Demi glace (also demi-glaze, demi glace) is a rich brown sauce in French cuisine used by itself or as a base for other sauces. The term comes from the French word glace, which used in reference to a sauce means icing or glaze. It is traditionally made by combining equal parts of veal stock and sauce espagnole, the latter being one of the four mother sauces of classical French cuisine, and the mixture is then simmered and reduced by half. Common variants of demi-glace use a 1:1 mixture of beef or chicken stock to sauce espagnole; these are referred to as "beef demi-glace" (demi-glace au boeuf) or "chicken demi-glace" (demi-glace au poulet). The term "demi-glace" by itself implies that it is made with the traditional veal stock.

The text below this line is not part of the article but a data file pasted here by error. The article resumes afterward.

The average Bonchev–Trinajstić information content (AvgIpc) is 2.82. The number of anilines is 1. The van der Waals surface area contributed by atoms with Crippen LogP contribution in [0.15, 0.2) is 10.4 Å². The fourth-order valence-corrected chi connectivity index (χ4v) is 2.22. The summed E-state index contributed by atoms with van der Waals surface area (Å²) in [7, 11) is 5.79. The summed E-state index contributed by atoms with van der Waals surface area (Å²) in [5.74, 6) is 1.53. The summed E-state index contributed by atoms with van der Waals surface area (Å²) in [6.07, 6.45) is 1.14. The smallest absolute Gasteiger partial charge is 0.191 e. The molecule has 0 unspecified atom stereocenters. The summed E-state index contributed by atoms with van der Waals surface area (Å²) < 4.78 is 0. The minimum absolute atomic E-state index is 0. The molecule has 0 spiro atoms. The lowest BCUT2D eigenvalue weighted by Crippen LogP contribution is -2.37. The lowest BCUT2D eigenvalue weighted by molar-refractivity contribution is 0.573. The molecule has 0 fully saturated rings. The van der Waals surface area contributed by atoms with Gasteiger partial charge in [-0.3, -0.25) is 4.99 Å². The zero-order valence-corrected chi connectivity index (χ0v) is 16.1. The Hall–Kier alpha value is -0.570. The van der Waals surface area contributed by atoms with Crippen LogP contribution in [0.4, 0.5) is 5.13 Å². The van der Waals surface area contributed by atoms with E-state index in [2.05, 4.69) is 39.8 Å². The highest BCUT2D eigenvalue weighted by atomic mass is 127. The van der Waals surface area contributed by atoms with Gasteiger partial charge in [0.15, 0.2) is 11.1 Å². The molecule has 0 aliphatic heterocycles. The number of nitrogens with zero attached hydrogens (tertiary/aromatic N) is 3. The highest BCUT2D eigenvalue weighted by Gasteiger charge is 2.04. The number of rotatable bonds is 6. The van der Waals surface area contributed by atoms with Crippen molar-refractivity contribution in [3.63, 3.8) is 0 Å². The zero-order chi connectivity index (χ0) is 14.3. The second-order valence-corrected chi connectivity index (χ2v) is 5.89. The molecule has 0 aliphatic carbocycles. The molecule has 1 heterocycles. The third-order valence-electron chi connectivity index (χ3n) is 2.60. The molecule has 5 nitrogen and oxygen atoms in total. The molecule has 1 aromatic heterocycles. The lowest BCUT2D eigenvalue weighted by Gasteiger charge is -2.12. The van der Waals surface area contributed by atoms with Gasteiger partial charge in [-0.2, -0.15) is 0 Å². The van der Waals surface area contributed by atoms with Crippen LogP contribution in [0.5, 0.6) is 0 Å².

A very rich and flavorful brown sauce made from reduction of sauce Espagnole with the addition of wine and veal stock. This is a very long procedure and requires constant skimming.
Demiglace is a thick, intensely flavored, glossy brown sauce that is served with meat, poultry, or fish or used as a base for other sauces. It is made by thickening a rich veal stock, enriching it with diced vegetables, tomato paste and Madiera or sherry, then reducing it until concentrated.